bag4Voila! That’s it. You’re done. Trim and turn it inside out.

You use a sticky back stabilizer, so you end up picking that off the back at the end, but other than that, these bags go REALLY FAST.  Use batting in between every layer to give the bags a nice hand.

I’m thinking these would make great holiday gifts. I have gone through my stash and have come across some old home dec fabric that I think would be fun.  Denim would also be great.  Who doesn’t have an old pair of jeans that need to be repurposed into new life?  Add some embroidery or a little bling…anything is possible.

These in-the-hoop projects are great stash busters.  Gotta run, I need more zippers.

bag2

 

Quilting Using Machine Embroidery

machine embroidery quilting4I have wanted to try this technique for a long time now.  And I’m going to teach a class on it in the fall.

If you have a sewing machine that is capable of embroidery, you can do it too.

Many people love the look of a quilt that has long-arm quilting.  It gives a very polished, professional look to a finished quilt.  Most of my quilts I use free-motion and do them at home.  As you know this is awkward with larger quilts, twin size and up. But using your embroidery module to quilt is really worth trying, especially if you are someone who is comfortable with embroidery (hooping and hooping over and over…and if you’re not familiar, what a great way to get good at it).

embroidery quilting 1For this particular technique, I followed along with this book from Amelie Scott, “Edge to Edge Quilting on Your Embroidery Machine.” 

She provides special quilting embroidery designs that have an easy start and end point.  All the work is in the positioning and the time invested in the stitch-outs and hooping.

machine embroidery quilting2As you can see on my quilt, you will still be hefting around a a lot of fabric.  And by far, the trickiest part is calculating the number of hoopings and working out the positioning.  But that’s just a little bit of math and little bit of decision-making.

machine embroidery quiltingYou use 2 different files…an “A” and a “B” file.  You alternate them in rows so that the design looks randomly spaced. This really does work and the finished quilting technique is lovely.  While I can free-motion some great spirals or stippling or loops or hearts, I know I would never be able to get the perfect consistent quality of these daisies.

This 60 x 60 in. quilt took 32 hoopings, and my time invested was somewhere around 7-8 hours at the machine.  I love the way the quilting looks  — whimsical, yet professional.

machine embroidery quilting5 Would I want to do this for every quilt?  Of course not.  I like to be able to customize some of my quilts.  Is this great for gift-giving and finishing some of those UFO’s?  A resounding yes!  And a terrific way to get more use out of your embroidery module.  Your local quilt shop should be able to get you the book.

What are you waiting for?  Let’s get those quilt tops quilted!

 

Shipshewana Dreamin’ – Part 3

Don’t worry, this is my last post about Shipshewana.  I’m not a travel brochure.  But it was a peaceful getaway not far at all from home and so I just wanted to share.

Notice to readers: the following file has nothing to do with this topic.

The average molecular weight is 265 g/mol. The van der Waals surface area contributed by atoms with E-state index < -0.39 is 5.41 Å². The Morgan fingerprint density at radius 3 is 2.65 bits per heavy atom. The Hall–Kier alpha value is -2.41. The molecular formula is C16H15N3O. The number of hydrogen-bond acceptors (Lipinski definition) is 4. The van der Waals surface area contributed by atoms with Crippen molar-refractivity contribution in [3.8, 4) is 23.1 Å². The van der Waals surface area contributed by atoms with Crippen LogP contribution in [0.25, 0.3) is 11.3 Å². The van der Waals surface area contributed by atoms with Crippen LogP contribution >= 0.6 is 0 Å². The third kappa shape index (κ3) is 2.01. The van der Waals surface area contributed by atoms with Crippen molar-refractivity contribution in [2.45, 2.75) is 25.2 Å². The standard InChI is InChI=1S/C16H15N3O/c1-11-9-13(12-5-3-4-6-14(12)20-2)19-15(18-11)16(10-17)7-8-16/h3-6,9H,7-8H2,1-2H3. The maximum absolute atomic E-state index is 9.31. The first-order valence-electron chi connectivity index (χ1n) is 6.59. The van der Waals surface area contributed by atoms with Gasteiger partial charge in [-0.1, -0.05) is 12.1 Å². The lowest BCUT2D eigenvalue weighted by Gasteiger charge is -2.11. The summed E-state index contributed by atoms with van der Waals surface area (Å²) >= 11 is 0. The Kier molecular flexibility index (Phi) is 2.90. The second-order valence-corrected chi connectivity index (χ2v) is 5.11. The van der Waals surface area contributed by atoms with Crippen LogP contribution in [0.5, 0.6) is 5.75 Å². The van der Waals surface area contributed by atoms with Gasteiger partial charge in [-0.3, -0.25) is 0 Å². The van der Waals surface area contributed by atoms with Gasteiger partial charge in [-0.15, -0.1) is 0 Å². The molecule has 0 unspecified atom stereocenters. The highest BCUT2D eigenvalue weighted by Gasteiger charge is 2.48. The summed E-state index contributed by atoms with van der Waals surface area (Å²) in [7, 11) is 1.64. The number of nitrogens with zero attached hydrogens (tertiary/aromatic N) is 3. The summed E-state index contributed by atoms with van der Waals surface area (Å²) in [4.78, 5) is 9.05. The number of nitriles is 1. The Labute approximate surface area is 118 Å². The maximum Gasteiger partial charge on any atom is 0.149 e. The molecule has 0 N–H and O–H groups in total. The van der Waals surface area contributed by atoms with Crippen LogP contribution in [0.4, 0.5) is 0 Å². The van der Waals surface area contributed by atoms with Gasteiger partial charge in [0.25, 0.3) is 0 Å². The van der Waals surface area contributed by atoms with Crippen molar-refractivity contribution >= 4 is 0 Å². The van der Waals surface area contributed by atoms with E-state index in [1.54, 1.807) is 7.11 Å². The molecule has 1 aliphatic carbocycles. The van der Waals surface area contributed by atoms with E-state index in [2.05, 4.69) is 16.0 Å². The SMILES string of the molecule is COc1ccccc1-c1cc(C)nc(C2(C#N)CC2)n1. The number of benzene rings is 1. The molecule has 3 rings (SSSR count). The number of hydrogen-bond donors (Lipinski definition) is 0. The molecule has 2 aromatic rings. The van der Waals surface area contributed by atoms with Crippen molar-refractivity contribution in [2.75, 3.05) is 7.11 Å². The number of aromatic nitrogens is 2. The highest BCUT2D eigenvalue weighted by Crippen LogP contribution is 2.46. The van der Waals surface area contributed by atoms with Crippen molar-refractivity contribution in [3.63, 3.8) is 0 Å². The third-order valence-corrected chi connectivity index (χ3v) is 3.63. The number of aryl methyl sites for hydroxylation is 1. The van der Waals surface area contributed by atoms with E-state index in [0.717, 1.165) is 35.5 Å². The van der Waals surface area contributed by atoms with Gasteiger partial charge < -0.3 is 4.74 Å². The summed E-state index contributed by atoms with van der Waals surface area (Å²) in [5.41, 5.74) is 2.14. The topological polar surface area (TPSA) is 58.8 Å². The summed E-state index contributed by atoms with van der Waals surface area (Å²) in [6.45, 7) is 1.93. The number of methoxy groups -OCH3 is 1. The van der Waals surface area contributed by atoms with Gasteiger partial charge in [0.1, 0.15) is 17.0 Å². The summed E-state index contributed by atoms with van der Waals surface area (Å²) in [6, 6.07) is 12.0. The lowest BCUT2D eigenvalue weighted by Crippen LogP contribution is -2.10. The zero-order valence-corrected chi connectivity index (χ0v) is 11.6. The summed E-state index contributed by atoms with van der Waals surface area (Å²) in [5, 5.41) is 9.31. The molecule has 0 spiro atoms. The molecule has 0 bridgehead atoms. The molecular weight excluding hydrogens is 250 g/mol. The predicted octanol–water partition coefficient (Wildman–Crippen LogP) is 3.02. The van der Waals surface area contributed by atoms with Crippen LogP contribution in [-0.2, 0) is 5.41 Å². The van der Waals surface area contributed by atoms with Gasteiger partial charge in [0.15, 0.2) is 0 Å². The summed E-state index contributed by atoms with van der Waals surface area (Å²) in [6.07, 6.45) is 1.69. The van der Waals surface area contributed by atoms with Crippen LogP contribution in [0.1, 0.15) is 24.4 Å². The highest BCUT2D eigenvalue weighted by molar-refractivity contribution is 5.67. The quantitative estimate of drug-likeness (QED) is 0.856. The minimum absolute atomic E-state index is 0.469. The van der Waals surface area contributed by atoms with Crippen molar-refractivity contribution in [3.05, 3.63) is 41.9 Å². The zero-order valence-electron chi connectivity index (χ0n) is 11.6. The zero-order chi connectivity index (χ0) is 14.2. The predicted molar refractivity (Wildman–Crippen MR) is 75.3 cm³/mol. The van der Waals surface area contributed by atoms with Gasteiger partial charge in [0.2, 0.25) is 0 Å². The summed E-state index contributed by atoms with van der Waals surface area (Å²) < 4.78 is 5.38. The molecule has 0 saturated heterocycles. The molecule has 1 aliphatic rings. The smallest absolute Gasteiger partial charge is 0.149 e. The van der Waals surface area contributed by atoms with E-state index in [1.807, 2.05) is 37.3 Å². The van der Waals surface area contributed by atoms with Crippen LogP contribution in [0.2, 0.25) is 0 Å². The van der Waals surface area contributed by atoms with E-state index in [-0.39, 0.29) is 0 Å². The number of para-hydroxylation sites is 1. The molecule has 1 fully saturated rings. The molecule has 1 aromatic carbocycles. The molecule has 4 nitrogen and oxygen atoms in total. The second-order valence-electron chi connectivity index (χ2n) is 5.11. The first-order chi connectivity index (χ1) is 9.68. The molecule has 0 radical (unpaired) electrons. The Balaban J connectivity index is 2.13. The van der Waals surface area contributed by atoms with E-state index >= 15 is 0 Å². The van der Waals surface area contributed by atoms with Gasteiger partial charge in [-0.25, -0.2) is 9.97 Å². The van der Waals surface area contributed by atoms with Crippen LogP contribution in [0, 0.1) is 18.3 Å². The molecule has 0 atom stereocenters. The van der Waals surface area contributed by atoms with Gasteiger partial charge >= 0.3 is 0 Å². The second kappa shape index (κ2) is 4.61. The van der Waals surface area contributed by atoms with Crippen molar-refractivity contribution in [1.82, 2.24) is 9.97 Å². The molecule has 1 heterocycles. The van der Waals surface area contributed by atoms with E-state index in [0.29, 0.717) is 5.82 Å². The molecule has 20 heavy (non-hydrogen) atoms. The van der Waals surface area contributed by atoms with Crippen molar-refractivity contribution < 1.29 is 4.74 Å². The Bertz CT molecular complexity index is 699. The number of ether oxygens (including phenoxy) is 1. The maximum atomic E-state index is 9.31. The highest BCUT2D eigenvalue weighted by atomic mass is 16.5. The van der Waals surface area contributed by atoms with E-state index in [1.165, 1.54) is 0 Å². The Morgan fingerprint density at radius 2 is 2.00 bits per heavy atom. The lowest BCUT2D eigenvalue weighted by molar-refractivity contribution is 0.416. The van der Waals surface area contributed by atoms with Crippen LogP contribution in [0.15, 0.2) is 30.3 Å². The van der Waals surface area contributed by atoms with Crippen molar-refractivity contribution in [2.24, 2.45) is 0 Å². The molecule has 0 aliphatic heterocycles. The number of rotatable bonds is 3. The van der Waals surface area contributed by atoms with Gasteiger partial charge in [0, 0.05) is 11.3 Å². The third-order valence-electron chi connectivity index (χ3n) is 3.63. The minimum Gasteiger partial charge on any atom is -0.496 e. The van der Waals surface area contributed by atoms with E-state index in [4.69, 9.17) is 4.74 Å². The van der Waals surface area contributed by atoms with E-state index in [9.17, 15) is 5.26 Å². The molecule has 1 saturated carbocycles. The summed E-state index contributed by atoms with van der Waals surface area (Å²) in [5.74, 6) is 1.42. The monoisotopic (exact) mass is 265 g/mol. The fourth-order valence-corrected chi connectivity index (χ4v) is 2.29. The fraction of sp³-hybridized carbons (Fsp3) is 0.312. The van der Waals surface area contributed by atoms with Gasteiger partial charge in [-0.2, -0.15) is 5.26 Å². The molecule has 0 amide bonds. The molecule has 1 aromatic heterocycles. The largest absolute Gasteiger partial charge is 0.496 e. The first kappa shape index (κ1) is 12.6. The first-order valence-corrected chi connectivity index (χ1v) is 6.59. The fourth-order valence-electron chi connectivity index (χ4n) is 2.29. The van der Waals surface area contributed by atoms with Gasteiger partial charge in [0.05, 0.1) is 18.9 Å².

I had the opportunity to meet an Amish woman who sells hand-quilted Amish quilts from her basement  —  some of them she works on herself, some of them she contracts out from others, and some she sells on consignment.

(An aside: the stark contrast between an Amish basement and my own is embarrassing. Hers was empty, with a few things on shelves, not a dust bunny or piece of anything unnecessary in sight.  Mine is filled with boxes from outdated electronics, old toys, old furniture, old books, old pictures.  What a cluttered, junk-filled life we live. )

Here are a few of the quilts she showed me.  This is just a sampling as she had many more. Make sure you scroll to the bottom, because at the end is an absolute masterpiece.

While she gave me permission to take the pictures and put them on a blog, she did not want her name given.  “What if someone sees a quilt and cannot live without it?”  I asked, in my total blundering non-Amish way.

She smiled and gave me a card.

So if you cannot live without one, leave a comment and I will privately give you her info. The prices are very reasonable for the amount of work.

While I did purchase a piece from her smaller-sized collection, everyday I think about driving back out to get the whole cloth quilt.  And who knows?  Maybe she already sold it.

But we can all still appreciate it.

This is one she did herself.  She pieces by machine and quilts by hand.

This is one she did herself. She pieces by machine and quilts by hand.

SHe chose the colors for this, but asked others to do the piecing and quilting.  She said she's not good at curves.

She chose the colors for this, but asked other Amish women to do the piecing and quilting. She said she doesn’t like curves.

amish4

Hand appliqued and hand quilted.  A beauty.

Hand appliqued and hand quilted. A true beauty.

This one is a masterpiece.  She told me an Amish woman in Pennsylvania gave it to her to sell on consignment.  It is a whole-cloth quilt, and the hand quilting is so perfect it almost made me cry.

This one is a masterpiece. She told me an Amish woman in Pennsylvania gave it to her to sell on consignment. It is a whole-cloth quilt, and the hand quilting is so perfect it almost made me cry.

wholecloth4wholecloth3

THe whole quilt was for queen size but with overhang, so very large.  the entire edging was in scallops with these lovely feathers.

 The edging was in large scallops with these lovely feathers.